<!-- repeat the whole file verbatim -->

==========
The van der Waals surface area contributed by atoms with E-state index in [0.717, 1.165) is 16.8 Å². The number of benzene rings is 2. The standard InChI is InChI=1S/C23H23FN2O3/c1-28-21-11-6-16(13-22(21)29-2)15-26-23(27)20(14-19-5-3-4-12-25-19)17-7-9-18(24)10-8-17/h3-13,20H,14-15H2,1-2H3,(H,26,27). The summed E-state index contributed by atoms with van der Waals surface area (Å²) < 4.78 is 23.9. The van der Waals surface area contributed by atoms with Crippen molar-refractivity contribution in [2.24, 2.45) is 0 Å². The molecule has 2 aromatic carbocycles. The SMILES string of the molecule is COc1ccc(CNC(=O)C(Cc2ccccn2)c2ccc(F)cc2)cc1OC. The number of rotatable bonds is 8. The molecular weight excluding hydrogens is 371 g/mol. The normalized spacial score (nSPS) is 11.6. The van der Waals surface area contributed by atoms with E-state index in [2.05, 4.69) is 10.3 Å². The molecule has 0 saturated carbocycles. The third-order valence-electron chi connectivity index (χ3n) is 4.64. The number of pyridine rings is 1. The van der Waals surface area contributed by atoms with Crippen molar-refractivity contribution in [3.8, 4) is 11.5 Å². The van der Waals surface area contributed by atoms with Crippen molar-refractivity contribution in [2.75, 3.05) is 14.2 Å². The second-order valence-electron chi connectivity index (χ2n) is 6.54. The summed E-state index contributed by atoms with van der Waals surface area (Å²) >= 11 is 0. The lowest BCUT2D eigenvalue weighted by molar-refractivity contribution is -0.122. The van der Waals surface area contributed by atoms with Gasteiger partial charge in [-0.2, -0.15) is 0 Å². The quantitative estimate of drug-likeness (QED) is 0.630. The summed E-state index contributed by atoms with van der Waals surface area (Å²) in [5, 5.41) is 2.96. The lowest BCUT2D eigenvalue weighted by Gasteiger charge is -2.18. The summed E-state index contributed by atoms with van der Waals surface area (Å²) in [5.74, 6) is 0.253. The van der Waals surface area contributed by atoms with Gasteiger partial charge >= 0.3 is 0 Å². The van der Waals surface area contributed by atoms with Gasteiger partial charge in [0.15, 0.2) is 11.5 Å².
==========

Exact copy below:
The van der Waals surface area contributed by atoms with E-state index in [0.717, 1.165) is 16.8 Å². The number of benzene rings is 2. The standard InChI is InChI=1S/C23H23FN2O3/c1-28-21-11-6-16(13-22(21)29-2)15-26-23(27)20(14-19-5-3-4-12-25-19)17-7-9-18(24)10-8-17/h3-13,20H,14-15H2,1-2H3,(H,26,27). The summed E-state index contributed by atoms with van der Waals surface area (Å²) < 4.78 is 23.9. The van der Waals surface area contributed by atoms with Crippen molar-refractivity contribution in [2.24, 2.45) is 0 Å². The molecule has 2 aromatic carbocycles. The SMILES string of the molecule is COc1ccc(CNC(=O)C(Cc2ccccn2)c2ccc(F)cc2)cc1OC. The number of rotatable bonds is 8. The molecular weight excluding hydrogens is 371 g/mol. The normalized spacial score (nSPS) is 11.6. The van der Waals surface area contributed by atoms with E-state index in [2.05, 4.69) is 10.3 Å². The molecule has 0 saturated carbocycles. The third-order valence-electron chi connectivity index (χ3n) is 4.64. The number of pyridine rings is 1. The van der Waals surface area contributed by atoms with Crippen molar-refractivity contribution in [3.8, 4) is 11.5 Å². The van der Waals surface area contributed by atoms with Crippen molar-refractivity contribution in [2.75, 3.05) is 14.2 Å². The second-order valence-electron chi connectivity index (χ2n) is 6.54. The summed E-state index contributed by atoms with van der Waals surface area (Å²) >= 11 is 0. The lowest BCUT2D eigenvalue weighted by molar-refractivity contribution is -0.122. The van der Waals surface area contributed by atoms with Gasteiger partial charge in [-0.2, -0.15) is 0 Å². The quantitative estimate of drug-likeness (QED) is 0.630. The summed E-state index contributed by atoms with van der Waals surface area (Å²) in [5, 5.41) is 2.96. The lowest BCUT2D eigenvalue weighted by Gasteiger charge is -2.18. The summed E-state index contributed by atoms with van der Waals surface area (Å²) in [5.74, 6) is 0.253. The van der Waals surface area contributed by atoms with Gasteiger partial charge >= 0.3 is 0 Å². The van der Waals surface area contributed by atoms with Gasteiger partial charge in [0.15, 0.2) is 11.5 Å².